Since Tarantool stored procedure API was extended with socket I/O, a whole universe of applications for data-enriched networking (routing, proxying, PUSH-notifications, and so on) has become possible.
But there is one case which doesn’t lend itself so easily: anything MySQL. The first scenario I’d love to support is when Tarantool works as a smart write-back cache for MySQL, providing a higher update RPS, but automatically maintaining a slightly dated copy of all the data in a relational database.
One dramatic shortcoming of MySQL universe, which, IMHO, if addressed properly, could spark a whole new set of uses and third-party solutions, is the clumsiness of the client-server protocol.
The MySQL client-server protocol is unnecessarily hard to implement: it is built on top of a layered design, with built-in compression and transport-level tricks to be able to communicate over unreliable protocol such as UDP.
A separate issue still not done right is that replication has never been considered part of the protocol or the client library (there is even an open source project solving exactly this problem).
In Tarantool, a user of the connector can read the replication stream in just the same way as he/she would read result set of an ordinary query, and this adds a whole new set of ways in which a database can be used.
Finally, the MySQL library itself lacks necessary modularity: socket I/O, SSL encryption, character set support, prepared statement support, zlib compression, even reading client passwords from the command line, and, since recently, plug-in support are all intermixed with the binary protocol, which is at the core of what the library does, and are all part of one thick bundle.
What if I want something tiny to just be able to connect to the server and send simple queries? What if I want to use it inside an event loop or in coroutine environment? What if I want to write a protocol mapper between, say, HTTP and MySQL? What if I don’t want to add a dependency on OpenSSL? In the best case, there is only one answer to a question like this, in the worst case one has to re-implement the protocol from ground up.
In Tarantool, we learned that the protocol must stand alone after we re-designed our own library 3 times, since people would simply ignore the “official” library and just go ahead and write their own.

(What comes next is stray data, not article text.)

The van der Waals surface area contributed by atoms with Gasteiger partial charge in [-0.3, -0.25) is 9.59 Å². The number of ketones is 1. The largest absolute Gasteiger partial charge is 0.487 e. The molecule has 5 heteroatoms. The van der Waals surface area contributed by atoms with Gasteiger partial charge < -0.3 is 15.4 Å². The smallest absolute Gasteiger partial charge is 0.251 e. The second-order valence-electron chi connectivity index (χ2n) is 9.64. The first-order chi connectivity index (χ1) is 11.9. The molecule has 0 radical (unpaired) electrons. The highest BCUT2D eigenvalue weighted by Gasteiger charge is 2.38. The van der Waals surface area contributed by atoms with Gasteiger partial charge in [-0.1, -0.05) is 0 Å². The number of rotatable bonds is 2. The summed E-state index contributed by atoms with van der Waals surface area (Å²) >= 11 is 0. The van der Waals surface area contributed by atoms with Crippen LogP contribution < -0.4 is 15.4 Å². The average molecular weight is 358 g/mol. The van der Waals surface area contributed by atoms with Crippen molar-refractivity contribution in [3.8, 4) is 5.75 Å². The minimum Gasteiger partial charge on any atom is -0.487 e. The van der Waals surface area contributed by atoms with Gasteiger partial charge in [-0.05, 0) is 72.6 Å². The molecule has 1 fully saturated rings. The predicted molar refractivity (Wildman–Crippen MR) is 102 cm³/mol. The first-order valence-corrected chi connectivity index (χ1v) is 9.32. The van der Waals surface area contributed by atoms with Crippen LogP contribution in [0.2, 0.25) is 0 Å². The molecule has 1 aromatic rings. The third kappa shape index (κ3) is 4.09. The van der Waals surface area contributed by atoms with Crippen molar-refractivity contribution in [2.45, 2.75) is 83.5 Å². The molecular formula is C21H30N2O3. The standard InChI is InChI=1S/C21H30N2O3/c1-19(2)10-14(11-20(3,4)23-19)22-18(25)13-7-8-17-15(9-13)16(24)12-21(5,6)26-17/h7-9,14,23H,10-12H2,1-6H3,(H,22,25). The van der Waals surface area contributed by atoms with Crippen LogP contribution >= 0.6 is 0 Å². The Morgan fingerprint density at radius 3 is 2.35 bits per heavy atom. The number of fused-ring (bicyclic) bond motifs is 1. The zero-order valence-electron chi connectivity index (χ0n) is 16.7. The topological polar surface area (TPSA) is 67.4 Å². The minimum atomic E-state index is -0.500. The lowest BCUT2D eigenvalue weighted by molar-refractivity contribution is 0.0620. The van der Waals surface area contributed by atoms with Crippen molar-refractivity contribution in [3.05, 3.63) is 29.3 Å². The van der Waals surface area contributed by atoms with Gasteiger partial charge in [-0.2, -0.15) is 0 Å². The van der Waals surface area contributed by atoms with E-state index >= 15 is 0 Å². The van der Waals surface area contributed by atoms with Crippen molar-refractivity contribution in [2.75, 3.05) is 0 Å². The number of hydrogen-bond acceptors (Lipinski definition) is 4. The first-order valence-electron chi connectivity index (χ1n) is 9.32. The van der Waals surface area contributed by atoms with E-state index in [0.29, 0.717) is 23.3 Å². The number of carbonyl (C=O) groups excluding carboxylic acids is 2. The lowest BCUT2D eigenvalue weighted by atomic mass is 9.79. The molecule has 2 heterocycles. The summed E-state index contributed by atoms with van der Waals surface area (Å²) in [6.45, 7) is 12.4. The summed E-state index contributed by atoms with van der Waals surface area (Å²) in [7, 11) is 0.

Back to MySQL, the situation has begun to change in the last three years.
First, Drizzle project implemented libdrizzle - a wholly new client library to talk to Drizzle server. The unobvious part is that Drizzle binary protocol is fully compatible with MySQL, so libdrizzle can talk to MySQL as well. Good things about libdrizzle is that it is built around an event loop, so the entire code base is callback based. Makes it easier to embed into callback-based environment such as node.js. Little advantage for Tarantool, which, while using an event loop under the hood, hides it completely by providing lightweight green threads, and thus is able to execute sequential networked code.
Another good thing about libdrizzle is that the code base is small and is easy to read, even if you’re new to MySQL world.
The shortcomings of libdrizzle is that it doesn’t support prepared statements - indeed, why would you add support for prepared statements when Drizzle itself doesn’t have it :), and is completely character set-unaware - in Drizzle, everything is utf-8.
The second library created recently is MariaDB’s native-client. I’ve taken a quick look at the code, and it seems that it pretty much is the same as old-good MySQL - full support of the API in one think bundle.
Which library should we choose? Whatever it is, we’ll need to patch it, since even libdrizzle is not modular enough so that it can be integrated into Tarantool core without changing any of the upstream code. The advantage of MariaDB library is that it has prepared statement support. On the other hand, prepared statements still don’t work properly with connection pools, and hence are still not used widely. Indeed, most of the shops I know simply wrap their statements into stored procedures, which also gives extra security, but use the old direct API to invoke them.
Next week we’ll be looking at the two libraries more closely.